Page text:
Report: Canadian firms least likely to adopt best innovation strategies

Only a fraction of companies adopt the most successful innovation strategy, says Conference Board of Canada.

Comments Off on Report: Canadian firms least likely to adopt best innovation strategies July 17, 2013
Mike McLeod

CONFERENCE BOARD OF CANADA - Canadian firms strategiesAccording to a survey conducted by the Conference Board of Canada’s Centre for Business Innovation, only about one-sixth of Canadian firms adopt an innovation strategy that focuses on competing in international markets. Those firms that do expand into competitive global markets outside of North America, however, earn between 10 to 30 percent more net income than similar firms that use other approaches.

According to the 2012 report – The State of Firm-Level Innovation in Canada – only 14 percent of Canadian firms surveyed make territorial expansion the focus of their innovation strategies while more than half pursue a user needs-driven innovation strategy and approximately one-third adopt a technology-driven innovation strategy.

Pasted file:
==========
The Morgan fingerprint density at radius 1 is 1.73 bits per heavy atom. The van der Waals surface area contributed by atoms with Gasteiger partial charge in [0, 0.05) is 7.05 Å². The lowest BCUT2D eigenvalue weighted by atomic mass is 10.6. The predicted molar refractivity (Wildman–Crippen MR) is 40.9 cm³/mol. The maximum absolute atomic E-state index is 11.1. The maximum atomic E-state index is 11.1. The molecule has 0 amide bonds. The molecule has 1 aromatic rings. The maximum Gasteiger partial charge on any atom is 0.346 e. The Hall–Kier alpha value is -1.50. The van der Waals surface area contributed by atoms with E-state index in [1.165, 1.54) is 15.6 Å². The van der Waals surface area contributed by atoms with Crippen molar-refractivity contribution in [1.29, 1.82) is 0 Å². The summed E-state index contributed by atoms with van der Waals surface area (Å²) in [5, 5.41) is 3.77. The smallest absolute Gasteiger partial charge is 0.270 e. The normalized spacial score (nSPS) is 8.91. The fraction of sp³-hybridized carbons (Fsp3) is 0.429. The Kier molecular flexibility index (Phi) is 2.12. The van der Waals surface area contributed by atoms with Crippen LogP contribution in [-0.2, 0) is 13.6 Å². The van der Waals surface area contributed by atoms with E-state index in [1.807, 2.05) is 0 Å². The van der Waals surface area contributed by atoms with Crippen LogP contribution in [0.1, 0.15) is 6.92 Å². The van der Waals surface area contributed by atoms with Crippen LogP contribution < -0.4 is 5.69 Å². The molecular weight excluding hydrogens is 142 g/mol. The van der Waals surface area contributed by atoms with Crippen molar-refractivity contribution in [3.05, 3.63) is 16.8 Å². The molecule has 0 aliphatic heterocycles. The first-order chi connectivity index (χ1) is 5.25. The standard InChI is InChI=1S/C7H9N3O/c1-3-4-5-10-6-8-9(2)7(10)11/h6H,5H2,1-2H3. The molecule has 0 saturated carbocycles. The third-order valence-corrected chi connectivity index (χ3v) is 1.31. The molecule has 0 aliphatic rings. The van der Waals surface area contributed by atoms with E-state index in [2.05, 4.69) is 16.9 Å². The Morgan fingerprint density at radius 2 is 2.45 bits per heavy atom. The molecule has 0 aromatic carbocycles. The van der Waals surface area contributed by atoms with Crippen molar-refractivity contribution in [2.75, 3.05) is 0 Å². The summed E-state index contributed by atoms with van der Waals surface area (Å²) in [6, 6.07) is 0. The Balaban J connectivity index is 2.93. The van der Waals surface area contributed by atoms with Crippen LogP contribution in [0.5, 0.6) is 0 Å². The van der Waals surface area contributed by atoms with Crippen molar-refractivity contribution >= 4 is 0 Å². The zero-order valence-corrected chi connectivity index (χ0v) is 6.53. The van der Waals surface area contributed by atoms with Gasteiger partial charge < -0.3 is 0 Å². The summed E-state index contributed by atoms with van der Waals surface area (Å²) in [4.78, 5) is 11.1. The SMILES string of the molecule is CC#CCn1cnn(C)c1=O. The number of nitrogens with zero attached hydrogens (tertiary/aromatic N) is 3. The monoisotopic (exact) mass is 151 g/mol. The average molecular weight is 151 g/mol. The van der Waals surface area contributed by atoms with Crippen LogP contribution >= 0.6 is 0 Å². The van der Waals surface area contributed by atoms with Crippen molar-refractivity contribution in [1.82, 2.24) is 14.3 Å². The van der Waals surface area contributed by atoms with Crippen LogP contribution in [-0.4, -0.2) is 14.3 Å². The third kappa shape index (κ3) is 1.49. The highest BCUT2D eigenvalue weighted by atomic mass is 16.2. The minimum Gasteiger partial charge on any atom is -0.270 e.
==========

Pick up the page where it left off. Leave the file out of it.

As in other studies, respondents said innovation funding presents a challenge. Cash from within an operation or from the corporate HQ is the most frequent source, followed by government funding. In addition, firms that look to expand their markets/territory make more use of internal financing and less use of government funding or private equity than do firms with user- or technology-driven innovation strategies.

“It is not clear if use of internal cash is by choice or by constraint,” said Michael Bloom, VP of Organizational Effectiveness and Learning. “In any case, it is interesting that neither private equity nor government financing is more readily available for territorial expansion, given the fact that the companies with such innovation strategies achieve higher average financial performance than other firms do.”

Other survey results include:

  • Most prevalent challenges for innovation include lack of funding, organizational culture, poor innovation training, fear of risk, lack of executive focus, and lack of innovation measurement.
  • There is a strong correlation between the intensity of innovation efforts and company performance – but only if innovation activities are well managed.